Utah men’s basketball runs out of gas in triple-overtime thriller against No. 8 Arizona

The Runnin’ Utes had four players in double figures, led by Branden Carlson.

(Francisco Kjolseth | The Salt Lake Tribune) Utah Utes center Branden Carlson (35) tries to regain control of the ball in PAC-12 basketball action between the Utah Utes and the Arizona Wildcats at the Jon M. Huntsman Center, on Thursday, Feb. 8, 2024.

The Utah men’s basketball team found itself down 16 at halftime to Arizona, the No. 8 team in the country. Shots weren’t falling. The ball wasn’t being protected. It looked like a blowout to a top team, and a blow to a budding NCAA Tournament resumé.

But Utah mounted a furious comeback in the second half — led by electric 3-point shooting from Gabe Madsen and Branden Carlson — and forced overtime. Then Arizona forced double-overtime. Then Utah returned the favor with a third overtime.

The Runnin’ Utes and Wildcats exchanged body blows for every millisecond of the extra 10 minutes until Utah ran out of punches in the final five.

And when the final bell rang, the Runnin’ Utes walked off the floor with aching, tired bodies and little to show for them as they lost, 105-99.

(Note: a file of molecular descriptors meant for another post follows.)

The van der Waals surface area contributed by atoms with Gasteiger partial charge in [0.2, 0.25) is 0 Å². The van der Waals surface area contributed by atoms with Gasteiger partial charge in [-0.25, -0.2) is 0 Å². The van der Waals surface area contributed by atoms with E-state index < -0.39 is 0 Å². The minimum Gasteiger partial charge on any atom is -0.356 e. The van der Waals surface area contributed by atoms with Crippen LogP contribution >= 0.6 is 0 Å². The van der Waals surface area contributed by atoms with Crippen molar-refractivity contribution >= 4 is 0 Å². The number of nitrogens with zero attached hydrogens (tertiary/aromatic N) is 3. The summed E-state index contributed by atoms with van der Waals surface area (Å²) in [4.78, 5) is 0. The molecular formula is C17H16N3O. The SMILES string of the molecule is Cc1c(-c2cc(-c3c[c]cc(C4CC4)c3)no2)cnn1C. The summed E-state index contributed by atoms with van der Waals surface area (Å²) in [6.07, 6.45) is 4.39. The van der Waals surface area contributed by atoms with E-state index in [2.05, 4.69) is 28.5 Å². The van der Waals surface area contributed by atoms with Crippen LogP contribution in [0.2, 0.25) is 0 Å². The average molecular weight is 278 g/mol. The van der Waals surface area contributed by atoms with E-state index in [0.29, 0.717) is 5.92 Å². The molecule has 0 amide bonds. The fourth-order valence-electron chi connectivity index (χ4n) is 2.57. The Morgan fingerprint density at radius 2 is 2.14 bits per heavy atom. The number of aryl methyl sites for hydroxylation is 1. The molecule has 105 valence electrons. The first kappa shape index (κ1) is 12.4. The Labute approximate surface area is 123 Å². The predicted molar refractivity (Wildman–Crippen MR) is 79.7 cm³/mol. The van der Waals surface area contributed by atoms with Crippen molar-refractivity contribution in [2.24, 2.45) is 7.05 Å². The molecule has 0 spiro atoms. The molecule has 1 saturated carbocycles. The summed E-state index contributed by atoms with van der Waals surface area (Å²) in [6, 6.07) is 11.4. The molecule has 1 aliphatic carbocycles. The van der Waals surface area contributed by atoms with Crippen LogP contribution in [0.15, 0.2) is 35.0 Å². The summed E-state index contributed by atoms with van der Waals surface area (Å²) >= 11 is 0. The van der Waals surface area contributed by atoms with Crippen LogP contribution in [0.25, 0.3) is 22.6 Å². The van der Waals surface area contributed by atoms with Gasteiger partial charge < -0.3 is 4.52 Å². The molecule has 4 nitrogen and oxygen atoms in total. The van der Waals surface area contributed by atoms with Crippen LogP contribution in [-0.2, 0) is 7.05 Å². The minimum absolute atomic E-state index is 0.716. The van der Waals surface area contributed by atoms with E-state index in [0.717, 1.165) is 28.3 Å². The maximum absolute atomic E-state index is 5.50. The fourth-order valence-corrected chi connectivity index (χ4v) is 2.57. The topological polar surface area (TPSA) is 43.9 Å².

“Super disappointed we didn’t find a way to win there,” coach Craig Smith said. “We had some chances to make some plays and we just didn’t make enough of them.”

Carlson led the Utes with 27 points and 15 rebounds, while Madsen added 17 points and five boards. Keba Keita had 18 points and seven rebounds, while Deivon Smith notched a triple-double with 14 points, 11 rebounds and 10 assists.

Utah never led in the third overtime, and had to come back from deficits in each of the first two as Arizona scored the first basket in every extra period.

The only time Utah held a lead in any of the overtimes was 82-80 with 42 seconds left in the first overtime.

“We just have to keep battling,” Carlson said when asked what was different about the third overtime. “You have to keep fighting. Both teams were definitely fatigued. You just have to be able to fight through it and keep making winning plays.”

There were plenty of moments that pointed to why Utah couldn’t come away with the upset. Players missed point-blank layups, went wide on wide-open shots.

But a major culprit was free-throw shooting. The Runnin’ Utes shot 10 of 21, good for a measly 48%.

“Honestly, I think we’re a good free-throw shooting team,” Smith said, adding that he felt disappointed in himself for going 2-for-7 in those opportunities. “We just have to step up there and make free throws, honestly.”

Thursday was Utah’s first-ever triple-overtime game at home. The last time it played a game that long was on Dec. 3, 2005, in a 96-94 road loss to Rice.